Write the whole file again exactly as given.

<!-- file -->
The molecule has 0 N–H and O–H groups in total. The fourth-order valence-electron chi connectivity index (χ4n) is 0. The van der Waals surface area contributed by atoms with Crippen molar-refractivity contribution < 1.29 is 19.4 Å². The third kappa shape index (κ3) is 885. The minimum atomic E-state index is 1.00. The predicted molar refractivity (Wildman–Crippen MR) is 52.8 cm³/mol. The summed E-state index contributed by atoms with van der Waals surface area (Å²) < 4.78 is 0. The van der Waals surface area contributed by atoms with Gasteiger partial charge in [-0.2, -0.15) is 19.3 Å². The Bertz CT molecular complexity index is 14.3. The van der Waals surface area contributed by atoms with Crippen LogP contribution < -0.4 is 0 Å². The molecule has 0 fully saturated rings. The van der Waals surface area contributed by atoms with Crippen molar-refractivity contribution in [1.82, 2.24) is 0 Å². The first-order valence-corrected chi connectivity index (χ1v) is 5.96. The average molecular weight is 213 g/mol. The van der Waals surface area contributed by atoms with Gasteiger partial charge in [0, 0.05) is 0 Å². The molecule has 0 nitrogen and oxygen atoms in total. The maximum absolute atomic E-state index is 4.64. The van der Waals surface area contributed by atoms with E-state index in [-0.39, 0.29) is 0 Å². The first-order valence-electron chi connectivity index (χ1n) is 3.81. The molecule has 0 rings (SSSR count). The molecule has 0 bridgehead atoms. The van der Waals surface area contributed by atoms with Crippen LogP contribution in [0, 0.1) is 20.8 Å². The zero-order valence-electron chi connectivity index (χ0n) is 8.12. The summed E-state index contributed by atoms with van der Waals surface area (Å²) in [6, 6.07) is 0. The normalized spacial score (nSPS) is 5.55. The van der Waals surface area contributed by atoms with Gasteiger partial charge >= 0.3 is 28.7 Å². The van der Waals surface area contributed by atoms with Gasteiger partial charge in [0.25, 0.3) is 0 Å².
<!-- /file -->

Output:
The molecule has 0 N–H and O–H groups in total. The fourth-order valence-electron chi connectivity index (χ4n) is 0. The van der Waals surface area contributed by atoms with Crippen molar-refractivity contribution < 1.29 is 19.4 Å². The third kappa shape index (κ3) is 885. The minimum atomic E-state index is 1.00. The predicted molar refractivity (Wildman–Crippen MR) is 52.8 cm³/mol. The summed E-state index contributed by atoms with van der Waals surface area (Å²) < 4.78 is 0. The van der Waals surface area contributed by atoms with Gasteiger partial charge in [-0.2, -0.15) is 19.3 Å². The Bertz CT molecular complexity index is 14.3. The van der Waals surface area contributed by atoms with Crippen LogP contribution < -0.4 is 0 Å². The molecule has 0 fully saturated rings. The van der Waals surface area contributed by atoms with Crippen molar-refractivity contribution in [1.82, 2.24) is 0 Å². The first-order valence-corrected chi connectivity index (χ1v) is 5.96. The average molecular weight is 213 g/mol. The van der Waals surface area contributed by atoms with Gasteiger partial charge in [0, 0.05) is 0 Å². The molecule has 0 nitrogen and oxygen atoms in total. The maximum absolute atomic E-state index is 4.64. The van der Waals surface area contributed by atoms with E-state index in [-0.39, 0.29) is 0 Å². The first-order valence-electron chi connectivity index (χ1n) is 3.81. The molecule has 0 rings (SSSR count). The molecule has 0 bridgehead atoms. The van der Waals surface area contributed by atoms with Crippen LogP contribution in [0, 0.1) is 20.8 Å². The zero-order valence-electron chi connectivity index (χ0n) is 8.12. The summed E-state index contributed by atoms with van der Waals surface area (Å²) in [6, 6.07) is 0. The normalized spacial score (nSPS) is 5.55. The van der Waals surface area contributed by atoms with Gasteiger partial charge >= 0.3 is 28.7 Å². The van der Waals surface area contributed by atoms with Gasteiger partial charge in [0.25, 0.3) is 0 Å².